I recently had the honor of interviewing two accomplished cat behavior consultants from my part of the world: Mikel and Dilara of Feline Minds. (By the way, they offer reasonably priced phone consultations.)
I was eager to get Mikel and Dilara’s take on problems that can break up a happy cat home, starting with cat spraying, and urinating or pooping outside the litter box.
Most humans find this cat behavior crazy-making, even when they love their cat. I have experienced this twice:
- My childhood feline soul mate sprayed counters and corners in his later years. Sadly, it was only after he died that we learned his spraying was likely a medical issue. (More on preventing those medical problems in an upcoming report for subscribers.)
- In a relationship that wasn’t working out, there was a sweet feline who insisted on peeing on the bed until we split. Then he stopped. Interesting?
(Now that you know my cat box confessions, I invite you to share yours in the Comments below.)
Let’s see how Feline Minds answers my questions about this hot topic…
Do you usually ask clients to rule out medical problems before addressing this problem as behavioral?
“Yes! We always ask our clients to take their cat for a veterinary examination when litterbox ‘issues’ arise – it’s important to rule out the possibility of any type of urinary tract issue or other issues such as diabetes or kidney problems, before addressing this as strictly a “behavior problem.”
Defecation outside the box is also frequently related to medical problems so a vet check is a must.”
What is going on in the cat’s mind–what would they say if they could speak our language?
“Most litterbox cases can be lumped into one of three categories (although some cats may be experiencing all three issues at once!):
- There’s a medical issue that triggers the behavior – either from pain or other unpleasant sensations – that lead the cat to avoid the box.
- There’s something about the box itself that isn’t suiting the needs of the cat.
- The cat is experiencing stress over something in the household (or in some cases outside the home, such as neighbor cats hanging out by a window).
Eliminating in a sandy substrate is a natural, innate behavior for cats. They don’t typically need any real “training” to use a litterbox.
So, I’d say what cats are trying to tell us when they stop using the litterbox consistently is that something is wrong! The challenge is to figure out what that is!”
What are a couple good things readers should try at home for the “outside the litter box” problem?
“Assuming there’s no medical issue, anyone experiencing a litterbox problem with their cat should take a good, long look at the litterbox itself:
- Is it cleaned at least once a day?
- Are there enough boxes? (the rule of thumb is 1 per cat + 1)
- Is the litter acceptable to the cat? (most cats prefer a sandy, unscented litter)
- Is the box large enough, of a preferred style (some cats don’t like covered boxes) and in a suitable location?
One place where people go wrong is they try to change TOO many things at once.
I would say the safest thing to do is add an additional box to the existing setup and then try changing one thing at a time (from the list above) so they can tell if the cat has a clear preference.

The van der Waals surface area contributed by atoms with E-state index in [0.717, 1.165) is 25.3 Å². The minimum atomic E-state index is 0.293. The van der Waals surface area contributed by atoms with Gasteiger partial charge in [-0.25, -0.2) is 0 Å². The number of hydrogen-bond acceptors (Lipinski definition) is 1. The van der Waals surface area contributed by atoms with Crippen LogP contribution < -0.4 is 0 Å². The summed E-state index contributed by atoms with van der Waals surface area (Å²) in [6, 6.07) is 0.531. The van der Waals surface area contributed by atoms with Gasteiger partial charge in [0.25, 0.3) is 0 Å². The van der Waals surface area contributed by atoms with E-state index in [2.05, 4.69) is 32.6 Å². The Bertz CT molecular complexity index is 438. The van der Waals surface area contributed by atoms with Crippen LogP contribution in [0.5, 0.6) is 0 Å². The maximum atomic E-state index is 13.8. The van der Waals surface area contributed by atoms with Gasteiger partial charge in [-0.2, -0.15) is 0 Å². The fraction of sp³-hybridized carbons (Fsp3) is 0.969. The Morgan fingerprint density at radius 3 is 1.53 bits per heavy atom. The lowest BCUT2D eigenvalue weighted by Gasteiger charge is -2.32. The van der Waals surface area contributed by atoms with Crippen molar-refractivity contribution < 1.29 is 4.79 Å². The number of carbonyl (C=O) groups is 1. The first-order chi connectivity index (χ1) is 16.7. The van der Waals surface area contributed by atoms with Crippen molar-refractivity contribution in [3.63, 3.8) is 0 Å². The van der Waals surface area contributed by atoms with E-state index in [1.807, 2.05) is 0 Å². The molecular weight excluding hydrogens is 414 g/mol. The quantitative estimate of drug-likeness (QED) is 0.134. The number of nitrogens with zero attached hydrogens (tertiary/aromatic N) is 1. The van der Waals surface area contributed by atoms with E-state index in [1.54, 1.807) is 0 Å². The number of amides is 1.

What’s the strangest or worst “outside the litter box” case you’ve ever solved?
“The strangest cases are those where animals are eliminating on very unusual or hard to access surfaces, such as in a frying pan on the stove, on electrical outlets or in heating vents.
The toughest cases are long-term problems where the behavior has gone on for many years – a good reason to deal with these types of problems immediately when they crop up!
Most house soiling cases are pretty ‘typical’ – that is, the cat is choosing an alternative location for elimination that has some desirable features that they might seek in a litterbox – a soft substrate (bedding, clothing), a location with a view (such as on the bed or the couch), away from food and water, or perhaps a more emotionally charged place such as another animal’s bed or a window where outdoor cats hang out.”
Anything I should have asked here that I didn’t?
“An important factor in this is that recent studies have shown a connection between stress and inappropriate elimination in cats.
Cats who were subjected to an unpredictable routine were more likely to demonstrate ‘sickness behaviors’ including inappropriate elimination. (Here’s a link to one study.)
This demonstrates how important it is to provide routine for our cats, but also that we must help reduce any negative response to stressors by providing lots of exercise and environmental enrichment for our cats on a regular basis.”
Dear reader, what’s your experience with cats not using the litter box?
I’d love to hear your cat box confessions (and success?) in the Comments below.
Curious about Feline Minds consulting?
- Phone consult: $60 first hour, then $15/quarter hour
- Home consult: $125 + travel fees if extensive travel is required
- Introducing another cat or new baby? Preventative counseling at a reduced rate. They can help you select your new cat or create a smooth transition with cat or baby introductions.